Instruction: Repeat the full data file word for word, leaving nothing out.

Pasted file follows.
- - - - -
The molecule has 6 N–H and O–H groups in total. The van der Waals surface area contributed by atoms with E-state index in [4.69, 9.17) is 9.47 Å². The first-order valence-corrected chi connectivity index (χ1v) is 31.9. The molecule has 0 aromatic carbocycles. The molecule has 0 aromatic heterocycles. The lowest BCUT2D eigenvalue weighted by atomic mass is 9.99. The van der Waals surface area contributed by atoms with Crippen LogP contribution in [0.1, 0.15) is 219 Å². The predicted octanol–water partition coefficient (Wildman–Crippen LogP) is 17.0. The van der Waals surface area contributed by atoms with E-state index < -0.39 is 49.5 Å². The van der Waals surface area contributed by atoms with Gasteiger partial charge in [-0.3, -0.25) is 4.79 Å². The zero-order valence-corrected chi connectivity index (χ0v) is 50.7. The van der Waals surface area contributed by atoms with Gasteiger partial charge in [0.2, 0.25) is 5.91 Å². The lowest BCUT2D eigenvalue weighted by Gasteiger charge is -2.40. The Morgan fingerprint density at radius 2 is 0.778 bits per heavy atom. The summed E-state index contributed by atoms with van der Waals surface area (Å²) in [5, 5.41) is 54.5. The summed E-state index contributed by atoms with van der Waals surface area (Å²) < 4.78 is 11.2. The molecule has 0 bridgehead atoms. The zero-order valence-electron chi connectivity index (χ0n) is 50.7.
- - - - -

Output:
The molecule has 6 N–H and O–H groups in total. The van der Waals surface area contributed by atoms with E-state index in [4.69, 9.17) is 9.47 Å². The first-order valence-corrected chi connectivity index (χ1v) is 31.9. The molecule has 0 aromatic carbocycles. The molecule has 0 aromatic heterocycles. The lowest BCUT2D eigenvalue weighted by atomic mass is 9.99. The van der Waals surface area contributed by atoms with Crippen LogP contribution in [0.1, 0.15) is 219 Å². The predicted octanol–water partition coefficient (Wildman–Crippen LogP) is 17.0. The van der Waals surface area contributed by atoms with E-state index < -0.39 is 49.5 Å². The van der Waals surface area contributed by atoms with Gasteiger partial charge in [-0.3, -0.25) is 4.79 Å². The zero-order valence-corrected chi connectivity index (χ0v) is 50.7. The van der Waals surface area contributed by atoms with Gasteiger partial charge in [0.2, 0.25) is 5.91 Å². The lowest BCUT2D eigenvalue weighted by Gasteiger charge is -2.40. The Morgan fingerprint density at radius 2 is 0.778 bits per heavy atom. The summed E-state index contributed by atoms with van der Waals surface area (Å²) in [5, 5.41) is 54.5. The summed E-state index contributed by atoms with van der Waals surface area (Å²) < 4.78 is 11.2. The molecule has 0 bridgehead atoms. The zero-order valence-electron chi connectivity index (χ0n) is 50.7.